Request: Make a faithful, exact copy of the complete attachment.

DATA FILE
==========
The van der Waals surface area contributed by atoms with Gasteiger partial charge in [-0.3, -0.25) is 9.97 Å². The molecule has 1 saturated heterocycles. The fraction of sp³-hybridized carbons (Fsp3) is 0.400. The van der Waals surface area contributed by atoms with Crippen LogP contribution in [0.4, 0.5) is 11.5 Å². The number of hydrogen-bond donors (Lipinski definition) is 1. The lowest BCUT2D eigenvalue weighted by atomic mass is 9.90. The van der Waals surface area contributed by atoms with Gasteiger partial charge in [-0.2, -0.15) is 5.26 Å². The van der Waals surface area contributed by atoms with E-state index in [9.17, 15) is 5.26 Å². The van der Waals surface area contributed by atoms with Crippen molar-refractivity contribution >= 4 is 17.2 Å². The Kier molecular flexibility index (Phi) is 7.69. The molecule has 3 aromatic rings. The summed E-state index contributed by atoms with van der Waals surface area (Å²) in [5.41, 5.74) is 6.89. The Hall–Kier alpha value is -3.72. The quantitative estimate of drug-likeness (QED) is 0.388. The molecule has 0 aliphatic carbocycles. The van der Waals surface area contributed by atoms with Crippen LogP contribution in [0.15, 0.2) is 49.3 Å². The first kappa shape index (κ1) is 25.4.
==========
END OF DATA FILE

The van der Waals surface area contributed by atoms with Gasteiger partial charge in [-0.3, -0.25) is 9.97 Å². The molecule has 1 saturated heterocycles. The fraction of sp³-hybridized carbons (Fsp3) is 0.400. The van der Waals surface area contributed by atoms with Crippen LogP contribution in [0.4, 0.5) is 11.5 Å². The number of hydrogen-bond donors (Lipinski definition) is 1. The lowest BCUT2D eigenvalue weighted by atomic mass is 9.90. The van der Waals surface area contributed by atoms with Gasteiger partial charge in [-0.2, -0.15) is 5.26 Å². The van der Waals surface area contributed by atoms with E-state index in [9.17, 15) is 5.26 Å². The van der Waals surface area contributed by atoms with Crippen molar-refractivity contribution >= 4 is 17.2 Å². The Kier molecular flexibility index (Phi) is 7.69. The molecule has 3 aromatic rings. The summed E-state index contributed by atoms with van der Waals surface area (Å²) in [5.41, 5.74) is 6.89. The Hall–Kier alpha value is -3.72. The quantitative estimate of drug-likeness (QED) is 0.388. The molecule has 0 aliphatic carbocycles. The van der Waals surface area contributed by atoms with Crippen LogP contribution in [0.15, 0.2) is 49.3 Å². The first kappa shape index (κ1) is 25.4.